NEW YEAR’S EVE: All around the world people celebrate the coming of a new year and time with traditions from their country. Although the celebrations are not always held on the same day, they often include traditions of religious celebrations, costume parties, parades and with customs said to bring good luck and fortune in the new year.
ECUADOR - In South America “Ano Viejo” is celebrated by creating a fake person or dummy. The scarecrow-looking person will be completely dressed and stuffed with old newspapers and firecrackers. The dummy is usually placed outside the home. He represents something that happened during the last year. At midnight each family lights the dummy on fire. As the dummy goes up in smoke, the firecrackers also go off to add to the festivities. The old year is forgotten and the new year begins.
GREECE - In Greece, St. Basil fills the children’s shoes with presents at midnight.
DENMARK - It is a good sign to find your door littered with a pile of broken dishes at New Years. Old dishes are saved all year to throw them at the homes where their friends live on New Year’s Eve. Many broken dishes were a symbol that you have many friends!
JAPAN - People in Japan spend weeks planning for their New Year celebrations. They buy special food and make decorations for their front doors out of pine branches, bamboo, and ropes that are believed to bring health and long life. Fan ropes are also hung over the doors and roofs with seaweed or ferns to bring them happiness and good luck. Children receive “otoshidamas” which are small gifts with money inside. They also send New Year cards to their friends and hold forgetting-year parties to say goodbye to the old year. The Japanese also forgive friends and family for any misunderstandings and disagreements they may have had that year so they can make a clean start of the new year. On December 31st, bells are rung 108 times to chase away 108 troubles. The people all laugh after the gongs because laughter will drive away the bad spirits. With all the bad spirits gone and troubles and enemies forgiven, they enjoy a day of celebration.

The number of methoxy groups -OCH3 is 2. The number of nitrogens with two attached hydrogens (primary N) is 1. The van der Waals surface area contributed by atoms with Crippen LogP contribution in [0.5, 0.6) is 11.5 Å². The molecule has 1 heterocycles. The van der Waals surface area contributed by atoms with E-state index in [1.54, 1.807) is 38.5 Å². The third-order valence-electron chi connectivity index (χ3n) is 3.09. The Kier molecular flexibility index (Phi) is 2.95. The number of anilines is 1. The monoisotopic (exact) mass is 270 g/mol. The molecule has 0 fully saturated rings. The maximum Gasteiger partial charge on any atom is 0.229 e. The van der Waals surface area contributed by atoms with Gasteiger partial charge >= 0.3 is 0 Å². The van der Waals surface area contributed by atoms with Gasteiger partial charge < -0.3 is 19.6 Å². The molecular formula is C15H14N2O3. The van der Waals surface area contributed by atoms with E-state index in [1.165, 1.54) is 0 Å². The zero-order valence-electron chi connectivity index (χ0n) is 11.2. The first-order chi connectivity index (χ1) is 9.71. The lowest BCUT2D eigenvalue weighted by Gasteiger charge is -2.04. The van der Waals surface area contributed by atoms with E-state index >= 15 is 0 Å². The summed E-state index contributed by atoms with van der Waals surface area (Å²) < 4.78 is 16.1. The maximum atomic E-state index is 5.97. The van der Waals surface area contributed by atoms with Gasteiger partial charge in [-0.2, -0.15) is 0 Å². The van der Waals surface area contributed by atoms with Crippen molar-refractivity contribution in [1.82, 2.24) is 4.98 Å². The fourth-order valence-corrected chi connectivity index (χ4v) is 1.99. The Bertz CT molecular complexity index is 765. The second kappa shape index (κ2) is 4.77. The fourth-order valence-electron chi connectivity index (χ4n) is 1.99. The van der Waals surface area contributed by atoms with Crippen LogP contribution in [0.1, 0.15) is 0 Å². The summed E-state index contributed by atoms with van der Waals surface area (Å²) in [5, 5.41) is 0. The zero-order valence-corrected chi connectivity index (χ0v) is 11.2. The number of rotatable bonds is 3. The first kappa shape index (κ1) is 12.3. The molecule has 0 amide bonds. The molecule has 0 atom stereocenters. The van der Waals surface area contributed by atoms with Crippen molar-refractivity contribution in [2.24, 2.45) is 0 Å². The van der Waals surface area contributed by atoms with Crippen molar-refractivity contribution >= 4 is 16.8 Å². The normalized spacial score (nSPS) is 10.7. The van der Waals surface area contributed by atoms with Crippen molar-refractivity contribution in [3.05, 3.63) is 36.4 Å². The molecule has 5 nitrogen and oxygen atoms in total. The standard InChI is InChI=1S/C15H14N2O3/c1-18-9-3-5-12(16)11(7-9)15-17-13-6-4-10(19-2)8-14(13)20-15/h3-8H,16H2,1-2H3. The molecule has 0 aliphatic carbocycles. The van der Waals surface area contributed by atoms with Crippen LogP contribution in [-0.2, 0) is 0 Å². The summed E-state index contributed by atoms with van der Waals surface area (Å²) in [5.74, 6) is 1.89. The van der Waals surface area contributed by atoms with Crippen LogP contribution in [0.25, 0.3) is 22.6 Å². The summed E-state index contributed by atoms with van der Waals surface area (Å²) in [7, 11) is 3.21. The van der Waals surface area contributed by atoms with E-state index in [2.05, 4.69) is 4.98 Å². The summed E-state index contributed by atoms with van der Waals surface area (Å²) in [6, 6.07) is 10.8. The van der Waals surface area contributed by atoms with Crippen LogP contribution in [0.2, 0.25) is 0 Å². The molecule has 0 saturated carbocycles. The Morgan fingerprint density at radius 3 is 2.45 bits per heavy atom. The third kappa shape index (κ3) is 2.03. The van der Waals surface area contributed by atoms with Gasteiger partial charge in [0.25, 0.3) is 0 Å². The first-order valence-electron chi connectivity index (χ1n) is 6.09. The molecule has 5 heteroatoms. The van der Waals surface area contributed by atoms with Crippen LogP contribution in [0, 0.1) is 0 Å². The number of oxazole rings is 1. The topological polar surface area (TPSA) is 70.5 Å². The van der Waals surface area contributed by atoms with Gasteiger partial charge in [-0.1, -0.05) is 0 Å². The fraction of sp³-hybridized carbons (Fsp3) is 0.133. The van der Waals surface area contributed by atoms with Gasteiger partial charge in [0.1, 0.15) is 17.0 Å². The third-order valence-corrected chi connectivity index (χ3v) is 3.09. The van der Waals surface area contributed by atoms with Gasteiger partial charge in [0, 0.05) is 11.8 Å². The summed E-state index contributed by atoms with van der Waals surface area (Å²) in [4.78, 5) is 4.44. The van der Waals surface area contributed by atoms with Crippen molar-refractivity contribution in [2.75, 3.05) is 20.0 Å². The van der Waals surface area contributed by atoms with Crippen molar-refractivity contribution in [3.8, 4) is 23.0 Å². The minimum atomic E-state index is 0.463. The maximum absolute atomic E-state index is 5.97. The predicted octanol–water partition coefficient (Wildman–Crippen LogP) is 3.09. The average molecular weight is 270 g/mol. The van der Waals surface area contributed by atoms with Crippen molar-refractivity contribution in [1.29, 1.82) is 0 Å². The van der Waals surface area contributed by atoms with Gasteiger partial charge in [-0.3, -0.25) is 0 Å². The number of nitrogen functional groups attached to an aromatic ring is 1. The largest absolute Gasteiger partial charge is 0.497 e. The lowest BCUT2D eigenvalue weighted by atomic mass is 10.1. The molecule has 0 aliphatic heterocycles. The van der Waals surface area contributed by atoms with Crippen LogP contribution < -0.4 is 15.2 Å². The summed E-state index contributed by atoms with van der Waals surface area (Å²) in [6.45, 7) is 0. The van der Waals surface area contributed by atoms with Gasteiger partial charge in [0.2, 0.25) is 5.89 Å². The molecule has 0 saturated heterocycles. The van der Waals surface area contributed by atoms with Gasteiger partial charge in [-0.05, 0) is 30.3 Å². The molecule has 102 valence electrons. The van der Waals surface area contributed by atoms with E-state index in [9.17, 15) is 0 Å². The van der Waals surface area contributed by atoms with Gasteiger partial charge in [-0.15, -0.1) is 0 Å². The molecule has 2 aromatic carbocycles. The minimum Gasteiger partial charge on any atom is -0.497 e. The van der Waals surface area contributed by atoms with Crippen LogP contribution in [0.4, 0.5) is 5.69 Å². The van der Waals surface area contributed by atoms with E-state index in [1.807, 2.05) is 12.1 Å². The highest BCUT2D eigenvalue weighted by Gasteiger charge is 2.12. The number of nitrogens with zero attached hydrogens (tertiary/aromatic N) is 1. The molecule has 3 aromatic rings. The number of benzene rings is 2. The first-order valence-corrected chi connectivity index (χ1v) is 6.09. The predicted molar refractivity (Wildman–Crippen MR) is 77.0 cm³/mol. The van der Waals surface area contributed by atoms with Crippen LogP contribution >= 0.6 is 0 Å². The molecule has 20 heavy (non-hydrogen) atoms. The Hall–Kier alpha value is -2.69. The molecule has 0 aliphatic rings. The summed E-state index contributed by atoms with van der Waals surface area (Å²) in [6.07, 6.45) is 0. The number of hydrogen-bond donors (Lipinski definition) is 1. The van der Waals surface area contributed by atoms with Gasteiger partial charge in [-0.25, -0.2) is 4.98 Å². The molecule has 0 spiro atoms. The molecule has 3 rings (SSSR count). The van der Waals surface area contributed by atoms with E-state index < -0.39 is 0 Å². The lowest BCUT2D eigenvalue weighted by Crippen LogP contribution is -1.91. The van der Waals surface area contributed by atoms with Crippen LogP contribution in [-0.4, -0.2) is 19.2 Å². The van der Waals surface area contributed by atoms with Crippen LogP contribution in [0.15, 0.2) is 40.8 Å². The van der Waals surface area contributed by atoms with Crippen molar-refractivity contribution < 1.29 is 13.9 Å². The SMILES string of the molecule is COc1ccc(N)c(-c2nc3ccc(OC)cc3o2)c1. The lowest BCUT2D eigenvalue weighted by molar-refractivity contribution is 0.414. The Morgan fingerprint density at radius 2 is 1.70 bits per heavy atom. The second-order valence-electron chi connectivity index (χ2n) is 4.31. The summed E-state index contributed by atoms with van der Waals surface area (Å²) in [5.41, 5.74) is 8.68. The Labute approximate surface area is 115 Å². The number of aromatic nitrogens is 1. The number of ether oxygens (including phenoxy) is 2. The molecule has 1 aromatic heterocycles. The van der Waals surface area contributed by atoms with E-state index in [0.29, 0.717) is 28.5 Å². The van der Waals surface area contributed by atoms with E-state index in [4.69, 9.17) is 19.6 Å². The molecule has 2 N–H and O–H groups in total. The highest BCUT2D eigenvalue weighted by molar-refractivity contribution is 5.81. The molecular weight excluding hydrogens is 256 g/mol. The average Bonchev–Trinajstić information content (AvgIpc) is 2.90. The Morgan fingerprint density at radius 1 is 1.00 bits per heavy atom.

NEW YEAR’S RESOLUTIONS: One new year tradition is the making of New Year’s resolutions. That tradition dates back to the early Babylonians. The early Babylonian’s most popular resolution was to return borrowed farm equipment. Popular modern resolutions include promises to lose weight or quit smoking.
NEW YEAR’S PARADES: In the United States, one of the most famous parades is the Tournament of Roses where the floats are all decorated with flowers. The parade dates back to 1886 when members of the Valley Hunt Club decorated their carriages with flowers. It celebrated the ripening of the orange crop in California.
New years is celebrated in many countries with a parade. After spending many months creating colorful costumes, the Junkanoo parade is held in the Bahamas where thousands of people celebrate in the New Year’s Festival. Prizes are given to the best, the strangest, or the most beautiful costumes.
In Nepal there is a four day parade during the New Year celebration and in Greece people carry figures of apples, ships and stars.
In Syria and Lebanon children parade door to door as well.
Thailand’s parade is led by an honored woman and people march to the beat of drums and gongs. Dragons, elephants, buffalos and giants are popular parade costumes there.
In Oberammergau, West Germany, the parade is very long and the parade leader carries a tall pole with a star on the top. He sings songs about the past year and dance to a band.
FOOTBALL: Although the Rose Bowl football game was first played as a part of the Tournament of Roses in 1902, it was replaced by Roman chariot races the following year. In 1916, the football game returned as the sports centerpiece of the festival. Today you can find a majority of American men watching the football game on TV on New Year’s Day. There are even “Rose Bowl” parties.
THE NEW YEAR BABY: The tradition of using a baby to signify the new year has roots in ancient Greece. Early Egyptians also used a baby as a symbol of rebirth. Early Christians tried to stop the tradition of using a baby to symbolize the new year, but its popularity as a symbol of rebirth outlasted the church’s attempts to change the tradition. Using an image of a baby with a New Years banner was brought to early America by the Germans.